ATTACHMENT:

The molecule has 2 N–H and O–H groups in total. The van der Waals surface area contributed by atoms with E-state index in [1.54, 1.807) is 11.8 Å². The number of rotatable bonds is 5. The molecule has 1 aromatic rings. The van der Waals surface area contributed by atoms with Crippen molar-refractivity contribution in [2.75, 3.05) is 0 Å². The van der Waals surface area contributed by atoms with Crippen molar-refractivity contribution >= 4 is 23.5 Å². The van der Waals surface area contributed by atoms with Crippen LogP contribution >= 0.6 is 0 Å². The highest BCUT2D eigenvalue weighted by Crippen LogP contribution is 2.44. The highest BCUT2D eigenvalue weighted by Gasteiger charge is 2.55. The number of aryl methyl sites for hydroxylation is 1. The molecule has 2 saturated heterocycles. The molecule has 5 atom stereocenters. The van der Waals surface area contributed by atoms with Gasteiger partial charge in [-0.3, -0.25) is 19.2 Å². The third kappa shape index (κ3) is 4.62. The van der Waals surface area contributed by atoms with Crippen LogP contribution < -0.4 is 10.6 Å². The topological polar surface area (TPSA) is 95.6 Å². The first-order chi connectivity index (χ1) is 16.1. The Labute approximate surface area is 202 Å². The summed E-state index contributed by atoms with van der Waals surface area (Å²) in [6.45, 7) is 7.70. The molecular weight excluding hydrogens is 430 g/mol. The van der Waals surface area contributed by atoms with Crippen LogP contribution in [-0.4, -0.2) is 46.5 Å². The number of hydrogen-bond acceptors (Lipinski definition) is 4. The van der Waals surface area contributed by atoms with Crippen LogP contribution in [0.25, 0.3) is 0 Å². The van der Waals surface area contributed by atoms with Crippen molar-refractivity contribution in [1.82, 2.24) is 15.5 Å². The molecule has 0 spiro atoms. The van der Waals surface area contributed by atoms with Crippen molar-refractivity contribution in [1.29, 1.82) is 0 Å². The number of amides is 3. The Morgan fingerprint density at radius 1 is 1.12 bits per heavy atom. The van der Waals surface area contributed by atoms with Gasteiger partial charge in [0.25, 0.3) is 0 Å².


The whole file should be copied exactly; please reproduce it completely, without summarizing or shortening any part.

The molecule has 2 N–H and O–H groups in total. The van der Waals surface area contributed by atoms with E-state index in [1.54, 1.807) is 11.8 Å². The number of rotatable bonds is 5. The molecule has 1 aromatic rings. The van der Waals surface area contributed by atoms with Crippen molar-refractivity contribution in [2.75, 3.05) is 0 Å². The van der Waals surface area contributed by atoms with Crippen molar-refractivity contribution >= 4 is 23.5 Å². The van der Waals surface area contributed by atoms with Crippen LogP contribution >= 0.6 is 0 Å². The highest BCUT2D eigenvalue weighted by Crippen LogP contribution is 2.44. The highest BCUT2D eigenvalue weighted by Gasteiger charge is 2.55. The number of aryl methyl sites for hydroxylation is 1. The molecule has 2 saturated heterocycles. The molecule has 5 atom stereocenters. The van der Waals surface area contributed by atoms with Gasteiger partial charge in [-0.3, -0.25) is 19.2 Å². The third kappa shape index (κ3) is 4.62. The van der Waals surface area contributed by atoms with Crippen LogP contribution < -0.4 is 10.6 Å². The topological polar surface area (TPSA) is 95.6 Å². The first-order chi connectivity index (χ1) is 16.1. The Labute approximate surface area is 202 Å². The summed E-state index contributed by atoms with van der Waals surface area (Å²) in [6.45, 7) is 7.70. The molecular weight excluding hydrogens is 430 g/mol. The van der Waals surface area contributed by atoms with Crippen LogP contribution in [-0.4, -0.2) is 46.5 Å². The number of hydrogen-bond acceptors (Lipinski definition) is 4. The van der Waals surface area contributed by atoms with Crippen LogP contribution in [0.25, 0.3) is 0 Å². The van der Waals surface area contributed by atoms with Crippen molar-refractivity contribution in [1.82, 2.24) is 15.5 Å². The molecule has 0 spiro atoms. The van der Waals surface area contributed by atoms with Crippen molar-refractivity contribution in [1.29, 1.82) is 0 Å². The number of amides is 3. The Morgan fingerprint density at radius 1 is 1.12 bits per heavy atom. The van der Waals surface area contributed by atoms with Gasteiger partial charge in [0.25, 0.3) is 0 Å².